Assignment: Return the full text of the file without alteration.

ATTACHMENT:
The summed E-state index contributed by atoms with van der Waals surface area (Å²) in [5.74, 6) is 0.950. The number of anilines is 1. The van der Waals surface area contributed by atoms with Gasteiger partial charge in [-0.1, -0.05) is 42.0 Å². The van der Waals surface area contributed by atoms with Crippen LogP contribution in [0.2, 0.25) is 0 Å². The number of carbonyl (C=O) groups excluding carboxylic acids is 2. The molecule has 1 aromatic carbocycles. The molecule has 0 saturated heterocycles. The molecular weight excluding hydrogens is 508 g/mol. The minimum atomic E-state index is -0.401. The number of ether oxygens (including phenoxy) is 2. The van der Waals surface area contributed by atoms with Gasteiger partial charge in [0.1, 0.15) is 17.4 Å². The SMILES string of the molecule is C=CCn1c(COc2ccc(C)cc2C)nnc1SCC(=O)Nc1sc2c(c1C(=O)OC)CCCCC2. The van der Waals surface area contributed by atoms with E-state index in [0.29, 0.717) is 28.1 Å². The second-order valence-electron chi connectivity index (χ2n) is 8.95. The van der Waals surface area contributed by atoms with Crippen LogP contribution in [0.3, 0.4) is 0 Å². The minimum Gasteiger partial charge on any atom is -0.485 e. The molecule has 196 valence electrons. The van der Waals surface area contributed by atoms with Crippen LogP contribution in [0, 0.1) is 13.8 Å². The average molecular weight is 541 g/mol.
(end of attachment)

The summed E-state index contributed by atoms with van der Waals surface area (Å²) in [5.74, 6) is 0.950. The number of anilines is 1. The van der Waals surface area contributed by atoms with Gasteiger partial charge in [-0.1, -0.05) is 42.0 Å². The van der Waals surface area contributed by atoms with Crippen LogP contribution in [0.2, 0.25) is 0 Å². The number of carbonyl (C=O) groups excluding carboxylic acids is 2. The molecule has 1 aromatic carbocycles. The molecule has 0 saturated heterocycles. The molecular weight excluding hydrogens is 508 g/mol. The minimum atomic E-state index is -0.401. The number of ether oxygens (including phenoxy) is 2. The van der Waals surface area contributed by atoms with Gasteiger partial charge in [0.1, 0.15) is 17.4 Å². The SMILES string of the molecule is C=CCn1c(COc2ccc(C)cc2C)nnc1SCC(=O)Nc1sc2c(c1C(=O)OC)CCCCC2. The van der Waals surface area contributed by atoms with E-state index in [0.29, 0.717) is 28.1 Å². The second-order valence-electron chi connectivity index (χ2n) is 8.95. The van der Waals surface area contributed by atoms with Crippen LogP contribution in [0.3, 0.4) is 0 Å². The minimum Gasteiger partial charge on any atom is -0.485 e. The molecule has 196 valence electrons. The van der Waals surface area contributed by atoms with Crippen LogP contribution in [0, 0.1) is 13.8 Å². The average molecular weight is 541 g/mol.